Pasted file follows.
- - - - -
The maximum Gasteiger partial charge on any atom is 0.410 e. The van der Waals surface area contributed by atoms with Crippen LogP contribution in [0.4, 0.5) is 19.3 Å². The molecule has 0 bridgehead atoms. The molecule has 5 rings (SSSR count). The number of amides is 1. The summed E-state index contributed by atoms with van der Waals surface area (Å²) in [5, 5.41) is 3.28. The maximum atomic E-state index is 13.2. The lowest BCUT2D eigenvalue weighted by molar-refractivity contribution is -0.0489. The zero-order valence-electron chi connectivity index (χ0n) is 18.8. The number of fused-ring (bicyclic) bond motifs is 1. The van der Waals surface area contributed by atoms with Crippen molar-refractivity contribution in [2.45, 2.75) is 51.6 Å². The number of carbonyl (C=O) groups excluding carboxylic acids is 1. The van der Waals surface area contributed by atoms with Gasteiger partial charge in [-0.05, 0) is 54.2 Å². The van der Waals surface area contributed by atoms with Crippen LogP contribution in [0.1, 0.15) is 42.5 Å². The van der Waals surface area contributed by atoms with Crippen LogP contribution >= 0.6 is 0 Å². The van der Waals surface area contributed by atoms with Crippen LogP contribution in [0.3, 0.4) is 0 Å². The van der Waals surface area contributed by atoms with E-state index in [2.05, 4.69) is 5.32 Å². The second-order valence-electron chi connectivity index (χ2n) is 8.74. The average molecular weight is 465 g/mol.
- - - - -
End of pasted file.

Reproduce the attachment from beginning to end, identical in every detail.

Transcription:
The maximum Gasteiger partial charge on any atom is 0.410 e. The van der Waals surface area contributed by atoms with Crippen LogP contribution in [0.4, 0.5) is 19.3 Å². The molecule has 0 bridgehead atoms. The molecule has 5 rings (SSSR count). The number of amides is 1. The summed E-state index contributed by atoms with van der Waals surface area (Å²) in [5, 5.41) is 3.28. The maximum atomic E-state index is 13.2. The lowest BCUT2D eigenvalue weighted by molar-refractivity contribution is -0.0489. The zero-order valence-electron chi connectivity index (χ0n) is 18.8. The number of fused-ring (bicyclic) bond motifs is 1. The van der Waals surface area contributed by atoms with Crippen molar-refractivity contribution in [2.45, 2.75) is 51.6 Å². The number of carbonyl (C=O) groups excluding carboxylic acids is 1. The van der Waals surface area contributed by atoms with Gasteiger partial charge in [-0.05, 0) is 54.2 Å². The van der Waals surface area contributed by atoms with Crippen LogP contribution in [0.1, 0.15) is 42.5 Å². The van der Waals surface area contributed by atoms with Crippen LogP contribution >= 0.6 is 0 Å². The van der Waals surface area contributed by atoms with Crippen LogP contribution in [0.3, 0.4) is 0 Å². The van der Waals surface area contributed by atoms with E-state index in [2.05, 4.69) is 5.32 Å². The second-order valence-electron chi connectivity index (χ2n) is 8.74. The average molecular weight is 465 g/mol.